Professional, Legal and Ethical
Clinical governance is the way in which an organization ensures the quality of care service that they provide to patients, by way of making the individual employees accountable for determining, maintaining and evaluating standards of performance (Henderson, 2002). As clinical care is becoming more complicated in regards to potential for litigation, it is necessary for medical professionals to develop extended networks of professional relationships (Department of Health, 1994). In the 21st century, where patients and their families are more informed of their rights than in previous years, and a time when the fallibility of the medical profession is well documented, a nurses’ awareness of their accountability is essential. In general, provision of high quality care requires that the nurse and hospital demonstrate its seriousness toward this issue by way of putting in place, and constantly evaluating, these standards (Department of Health, 1998).
The practice of nursing necessitates scientific and technical knowledge of clinical practice, but it is also essential that the nurse be aware of, and to be motivated to, practice ethical codes of conduct (Gross, 2001). Ethical codes of conduct make the nurse accountable for their decisions and actions in their delivery of patient care. As such, abiding with ethics enables the nurse to be guided through value-based judgments (Thompson, Melia & Boyd, 2000). Furthermore, these value judgments need to be evaluated in a critical manner in the same way that scientific information is critically analysed. Ethics is a generic word that reflects a set of standards for analyzing and understanding moral life. Hence, ethics requires that the nurse to go beyond the individual patient and to apply assumed universal laws (General Medical Council, 2001).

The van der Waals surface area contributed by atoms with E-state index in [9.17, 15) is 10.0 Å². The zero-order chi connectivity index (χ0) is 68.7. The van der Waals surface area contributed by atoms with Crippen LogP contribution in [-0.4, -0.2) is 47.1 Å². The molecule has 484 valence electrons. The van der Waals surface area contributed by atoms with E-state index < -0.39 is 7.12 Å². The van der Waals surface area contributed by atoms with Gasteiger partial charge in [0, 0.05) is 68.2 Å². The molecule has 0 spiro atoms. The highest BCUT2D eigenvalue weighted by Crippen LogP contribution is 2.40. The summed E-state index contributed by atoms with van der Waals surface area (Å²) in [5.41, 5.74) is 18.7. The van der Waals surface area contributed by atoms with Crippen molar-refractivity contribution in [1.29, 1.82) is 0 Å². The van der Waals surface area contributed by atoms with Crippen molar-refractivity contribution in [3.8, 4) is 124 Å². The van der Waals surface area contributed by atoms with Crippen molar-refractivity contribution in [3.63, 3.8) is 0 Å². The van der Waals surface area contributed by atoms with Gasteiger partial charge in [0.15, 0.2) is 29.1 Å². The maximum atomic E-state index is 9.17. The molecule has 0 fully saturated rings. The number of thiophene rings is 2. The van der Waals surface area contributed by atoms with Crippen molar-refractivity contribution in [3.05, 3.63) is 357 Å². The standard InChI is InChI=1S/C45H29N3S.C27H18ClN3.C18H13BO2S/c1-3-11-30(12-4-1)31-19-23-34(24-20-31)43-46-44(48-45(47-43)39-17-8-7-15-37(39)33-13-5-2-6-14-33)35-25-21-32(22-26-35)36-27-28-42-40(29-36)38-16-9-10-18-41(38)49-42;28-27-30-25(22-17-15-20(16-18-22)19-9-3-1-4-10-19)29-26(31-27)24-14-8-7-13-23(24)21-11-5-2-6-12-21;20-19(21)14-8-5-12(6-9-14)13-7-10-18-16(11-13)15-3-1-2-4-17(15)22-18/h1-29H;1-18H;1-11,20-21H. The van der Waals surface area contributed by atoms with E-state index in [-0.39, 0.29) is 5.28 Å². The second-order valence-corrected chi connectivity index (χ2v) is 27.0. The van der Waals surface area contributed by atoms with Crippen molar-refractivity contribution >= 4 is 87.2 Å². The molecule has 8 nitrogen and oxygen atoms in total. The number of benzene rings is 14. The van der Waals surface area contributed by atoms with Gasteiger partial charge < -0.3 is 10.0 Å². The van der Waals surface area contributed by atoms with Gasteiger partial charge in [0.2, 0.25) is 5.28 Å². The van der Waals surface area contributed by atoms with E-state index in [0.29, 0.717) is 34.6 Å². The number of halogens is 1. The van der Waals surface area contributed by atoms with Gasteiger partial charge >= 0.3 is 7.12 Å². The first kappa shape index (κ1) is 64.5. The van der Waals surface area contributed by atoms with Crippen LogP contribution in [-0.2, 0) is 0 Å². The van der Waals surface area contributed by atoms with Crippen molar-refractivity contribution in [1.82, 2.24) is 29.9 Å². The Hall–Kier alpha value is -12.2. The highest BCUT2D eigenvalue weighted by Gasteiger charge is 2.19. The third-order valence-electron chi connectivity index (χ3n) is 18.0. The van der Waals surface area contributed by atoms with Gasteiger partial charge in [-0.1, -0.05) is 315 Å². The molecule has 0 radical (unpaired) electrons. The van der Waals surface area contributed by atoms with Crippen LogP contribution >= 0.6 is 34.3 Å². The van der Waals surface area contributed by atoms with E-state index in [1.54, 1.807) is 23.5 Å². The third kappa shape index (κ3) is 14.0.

In summary, there is no solitary definition of mental health, and it appears to be culturally specific. A diagnosis of a mental disorder, such as schizophrenia requires the meeting of a list of selective criteria, such as that established internationally in the DSM-IV-TR. Publications such as this identify different forms of low mental functioning that are determined to be indications of poor mental health. There are many aspects to positive mental health, as illustrated by bioscientific, psychological, clinical, partnership working, professional, legal and ethical considerations. Ultimately it is important for the nurse to become familiar with what is considered to be mental health and what factors make up mental health.
Bell, R (2004) Mental Health Nursing: An Introductory Guide, Nelson Thornes,
Doherty, L (2004) The Royal Marsden Hospital Manual of Clinical Nursing
Procedures, 6th Edition, Blackwell Publishing
General Medical Council. (2001). Good medical practice. Retrieved June 3, 2006, from:
Gross, R. (2001) Psychology, The Science of Mind and Behaviour, 4th Ed, Hodder
Haralambos, M (2004) Sociology: Themes and Perspectives, 6th Ed, Pearson,
Jordan, S., Davies, S., Andrade, M., (2000) The biological sciences in mental health nursing:
Stakeholders’ perspectives. Journal of Advanced Nursing, 32(4), 881-891.
Marks, D. (2002) The Health Psychology Reader Sage Publications, London
McGavock, H. (2003) How Drugs Work, Radcliffe Medical Press, Oxon
Stanton, N (2004) Mastering communication, 4th Edition, Palgrave, Basingstoke
Thompson, I., Melia, K. & Boyd, K. (2000) Nursing Ethics 4th ed. Churchill.
Thornicroft, G. (2002) The global response to mental illness. BMJ, 325, 608 -609.
Wykes, T., Marshall, M. (2004) Reshaping mental health practice with evidence. The
Mental Health Research Network Psychiatric Bulletin, 28, 153-155.